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The £250 or £500 child trust fund voucher, paid upon registering a child's birth, was a way for parents to begin saving for their child.
The additional payment on the child's 7th birthday was a boost to this savings account. Since the 1st August 2010, parents will no longer get the full amount from the government upon their child's birth and 7th birthday. Under the new government, each child born between 1st August 2010 and 31st December 2010 will receive just £50 or £100, depending on the level of family income. After the 1st January 2011, all payments will be stopped. Any child turning 7 after the 1st August 2010 will receive nothing.
So where does this leave parents who still wish to save for their child? In this article, I'll answer a few questions that you may have regarding the trust fund, and alternatives available.
Why has the CTF been scrapped?Doing away with the Child Trust Fund is part of the Government's bid to pull Britain out of economic crisis. It's been estimated that the CTF cost the country £300 million each year.
I have a voucher, but haven't yet opened the account. Is it too late?No, as long as the account is opened before the expiry date on the voucher (a year after your child's date of birth). If you don't manage to open an account by that date, the Government will still open one for you, but the rates may not be as competitive.
I already have a CTF, what will happen to it?Nothing. Any active trust fund accounts will remain open and able to receive deposits up to the current limit of £1,200 per tax year. However, you won't get the additional 7th year payout if your child is not yet 7.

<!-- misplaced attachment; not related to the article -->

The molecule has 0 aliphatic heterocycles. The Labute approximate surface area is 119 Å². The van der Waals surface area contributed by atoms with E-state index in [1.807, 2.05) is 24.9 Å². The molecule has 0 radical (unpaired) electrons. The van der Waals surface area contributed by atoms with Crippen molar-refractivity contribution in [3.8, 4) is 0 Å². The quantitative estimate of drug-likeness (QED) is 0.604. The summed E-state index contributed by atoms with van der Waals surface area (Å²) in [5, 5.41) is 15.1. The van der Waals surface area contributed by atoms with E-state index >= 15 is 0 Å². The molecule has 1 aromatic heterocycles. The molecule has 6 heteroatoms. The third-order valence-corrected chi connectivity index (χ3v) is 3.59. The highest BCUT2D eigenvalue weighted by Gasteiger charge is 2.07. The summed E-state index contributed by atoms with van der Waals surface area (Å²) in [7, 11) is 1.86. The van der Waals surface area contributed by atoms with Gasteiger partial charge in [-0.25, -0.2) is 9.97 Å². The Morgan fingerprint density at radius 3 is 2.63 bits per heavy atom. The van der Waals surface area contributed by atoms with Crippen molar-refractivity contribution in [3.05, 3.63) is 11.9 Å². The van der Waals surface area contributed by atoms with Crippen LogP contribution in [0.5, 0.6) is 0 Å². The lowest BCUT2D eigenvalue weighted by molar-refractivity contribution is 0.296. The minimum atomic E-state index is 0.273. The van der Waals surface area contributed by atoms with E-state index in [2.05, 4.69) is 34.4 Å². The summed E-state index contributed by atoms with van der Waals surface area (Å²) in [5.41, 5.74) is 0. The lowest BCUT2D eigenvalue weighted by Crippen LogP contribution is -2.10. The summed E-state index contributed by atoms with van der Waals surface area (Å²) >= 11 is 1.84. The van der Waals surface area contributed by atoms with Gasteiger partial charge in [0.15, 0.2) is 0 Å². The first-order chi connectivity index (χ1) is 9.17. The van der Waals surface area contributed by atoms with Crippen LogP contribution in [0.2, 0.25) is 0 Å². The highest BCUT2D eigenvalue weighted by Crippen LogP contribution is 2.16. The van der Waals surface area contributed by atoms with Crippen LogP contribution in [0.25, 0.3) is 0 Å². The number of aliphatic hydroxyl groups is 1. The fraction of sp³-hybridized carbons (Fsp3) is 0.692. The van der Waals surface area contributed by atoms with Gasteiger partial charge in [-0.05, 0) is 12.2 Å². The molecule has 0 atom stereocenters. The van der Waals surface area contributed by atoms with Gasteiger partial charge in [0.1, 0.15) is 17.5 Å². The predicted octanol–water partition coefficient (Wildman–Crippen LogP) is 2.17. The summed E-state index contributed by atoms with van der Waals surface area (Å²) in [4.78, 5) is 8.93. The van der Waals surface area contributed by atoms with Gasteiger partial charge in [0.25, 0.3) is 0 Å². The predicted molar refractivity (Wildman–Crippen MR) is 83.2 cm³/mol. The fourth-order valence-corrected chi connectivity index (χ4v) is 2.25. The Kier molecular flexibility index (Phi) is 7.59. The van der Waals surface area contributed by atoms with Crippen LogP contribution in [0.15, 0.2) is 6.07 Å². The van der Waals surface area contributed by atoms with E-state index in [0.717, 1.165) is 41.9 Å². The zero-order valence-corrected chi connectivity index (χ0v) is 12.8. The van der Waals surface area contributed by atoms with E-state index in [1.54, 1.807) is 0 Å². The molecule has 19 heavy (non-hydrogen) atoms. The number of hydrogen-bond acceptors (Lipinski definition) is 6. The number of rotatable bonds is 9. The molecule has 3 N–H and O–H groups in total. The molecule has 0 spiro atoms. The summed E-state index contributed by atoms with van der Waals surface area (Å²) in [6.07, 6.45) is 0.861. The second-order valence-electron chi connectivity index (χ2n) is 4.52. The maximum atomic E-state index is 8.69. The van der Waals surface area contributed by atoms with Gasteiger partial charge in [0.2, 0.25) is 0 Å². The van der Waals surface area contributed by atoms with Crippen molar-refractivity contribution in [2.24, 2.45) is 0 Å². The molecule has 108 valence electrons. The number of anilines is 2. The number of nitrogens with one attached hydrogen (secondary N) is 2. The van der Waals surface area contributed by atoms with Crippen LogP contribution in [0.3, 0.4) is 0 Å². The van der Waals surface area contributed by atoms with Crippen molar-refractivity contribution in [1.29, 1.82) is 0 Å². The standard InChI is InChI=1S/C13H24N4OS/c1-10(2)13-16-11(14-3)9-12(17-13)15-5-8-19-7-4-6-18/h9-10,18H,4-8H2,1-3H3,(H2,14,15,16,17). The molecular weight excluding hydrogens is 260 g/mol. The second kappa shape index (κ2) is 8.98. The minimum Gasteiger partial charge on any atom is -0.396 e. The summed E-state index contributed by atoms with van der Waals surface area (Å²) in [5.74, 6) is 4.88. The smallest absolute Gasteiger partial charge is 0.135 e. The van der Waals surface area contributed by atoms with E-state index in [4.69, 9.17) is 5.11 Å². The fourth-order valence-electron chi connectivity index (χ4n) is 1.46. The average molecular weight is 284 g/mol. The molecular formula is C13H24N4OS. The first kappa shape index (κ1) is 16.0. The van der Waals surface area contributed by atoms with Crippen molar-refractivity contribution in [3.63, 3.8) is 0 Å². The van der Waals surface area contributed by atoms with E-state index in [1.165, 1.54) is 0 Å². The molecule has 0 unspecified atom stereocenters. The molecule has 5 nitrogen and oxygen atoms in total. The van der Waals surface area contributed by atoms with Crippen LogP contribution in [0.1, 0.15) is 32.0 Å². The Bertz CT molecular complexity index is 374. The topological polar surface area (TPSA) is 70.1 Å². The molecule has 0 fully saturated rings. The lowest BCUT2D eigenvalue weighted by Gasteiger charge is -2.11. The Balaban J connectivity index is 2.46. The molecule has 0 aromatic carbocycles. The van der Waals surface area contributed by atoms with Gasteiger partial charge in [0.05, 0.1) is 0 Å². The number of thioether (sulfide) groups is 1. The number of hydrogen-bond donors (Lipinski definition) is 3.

My child isn't due until next year - what are my savings options?Two advantages of the child trust fund were the tax free savings, which were inaccessible for a long period of time. Fortunately, there are other accounts available which give similar benefits, although none lock the money away for as long as the CTF.
Alternatives to the Child Trust Fund
Individual Savings AccountsIf tax-free savings is your priority, then a stocks & shares or cash ISA is a good option. Since a person needs to be 18 in order to have an ISA (16 for a cash ISA), the account will need to be opened in the parent's name. An ISA has a yearly deposit limit of £10,200, up to half of which can be in a cash ISA. Regardless of income or total savings, interest paid on an ISA is not subject to tax.
Children's Savings AccountsA CSA is just what the name implies - a savings account designed for children. Like adult savings accounts, a CSA comes in different 'flavours': regular deposit, fixed term, and easy access. Some banks also offer children's accounts with 'freebies' - gifts for the child when they open an account. These free gifts can be anything from a money box to vouchers for a day out.
Children's Savings PlanA CSP is not a savings account as such, but rather an investment portfolio geared towards the children's market. If you have knowledge of the stock market then one of these could be a good option for you. Essentially there are three types of CSP, Investment and Unit trusts, and Tax Exempt Savings Plans. The latter has a maximum yearly deposit limit of £270, and a minimum fixed no-withdrawal term of 10 years. They can also run alongside an existing CTF, and similar to the CTF, your child has to be over 16 to withdraw from them.
Final NoteAs with all bank accounts and other money products, your best approach is to do as much research as you can to find the best interest rates for the type of account which will suit your needs. A savings calculator is a handy tool to help you compare accounts, as it will tell you how a given interest rate will perform.
Louise is a parent in the UK who has made it her mission to tell people of the alternatives to child trust funds. She currently works for Moneysupermarket and also writes for a number of financial and parenting websites.